JT: “The team dynamic, I think we’ve all experienced it, the team dynamic is the key to me. It’s not a collection of talent. It’s a team sport. So, that whole dynamic, we’ve all been a part of a team somewhere. Whether it was a team negotiating a deal, whether it was a team playing a sport, whether it was a group jazzercise class or yoga class, there’s always been that one where you’ve gone somewhere and you’ve walked out and said, ‘That was cool.’ Everybody kind of mixed right. You know what I mean? We’ve got these words, the culture, the chemistry. We’re always trying to put our hands on it. To me, that’s the magic of it and how these guys are. You were hitting it on the head I think when you stated some of the examples. When you look at Frank Gore and some of the other running backs and some of the guys coming back. There’s a neat dynamic there. It’s really cool. There’s a real cool dynamic there. When you look at other areas of the team you see some real neat dynamics and guys working together and guys doing things, they start finishing each other’s sentences, you know, that kind of stuff. So, yeah that’s a real cool thing. That’s an area I really want the guys to grab and go with. Have fun doing this. I know it’s hard. It’s hard work, but you know what I’m talking about. It’s fun when it’s rolling. And you get the boys and you’re going and you’re rolling, it’s fun and it’s allowed to be. Yeah it’s work, it’s a job. I get all that, but it’s the game of football. And when you’re a competitor, these guys are different. When you get these football players, we know their bodies are different and we know that they can do crazy things with their bodies, but these guys are different. There’s a competitive nature. There’s a competitiveness that it’s different, it’s cool, it’s really neat and when you watch it and you watch it before the game and the way they change and there’s a lot of that in the locker room. That’s what really makes these guys so special.”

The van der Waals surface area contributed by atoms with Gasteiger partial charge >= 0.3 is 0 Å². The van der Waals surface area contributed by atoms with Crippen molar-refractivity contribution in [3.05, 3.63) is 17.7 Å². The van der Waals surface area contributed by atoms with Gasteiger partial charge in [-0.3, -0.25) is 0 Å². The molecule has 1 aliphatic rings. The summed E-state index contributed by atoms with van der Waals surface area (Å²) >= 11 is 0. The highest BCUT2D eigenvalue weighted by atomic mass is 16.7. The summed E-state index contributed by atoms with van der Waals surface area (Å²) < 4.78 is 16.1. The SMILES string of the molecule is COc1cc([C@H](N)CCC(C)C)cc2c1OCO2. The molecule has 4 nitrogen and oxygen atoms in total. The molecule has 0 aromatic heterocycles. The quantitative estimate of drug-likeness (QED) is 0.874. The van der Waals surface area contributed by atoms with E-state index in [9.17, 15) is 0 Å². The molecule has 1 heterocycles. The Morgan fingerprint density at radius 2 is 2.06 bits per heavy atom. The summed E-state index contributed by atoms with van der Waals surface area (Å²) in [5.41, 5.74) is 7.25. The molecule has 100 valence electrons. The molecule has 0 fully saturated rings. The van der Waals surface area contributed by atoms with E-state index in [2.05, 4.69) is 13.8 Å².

I assumed you didn’t miss throughout the season the reports that Jim Harbaugh was on his way out, that he had lost the locker room and also reports that you were in line maybe to be the next coach. What did you think about those reports? Do you think they destabilized the team and this season and what did that do to your relationship with Jim Harbaugh and maybe with Vic Fangio?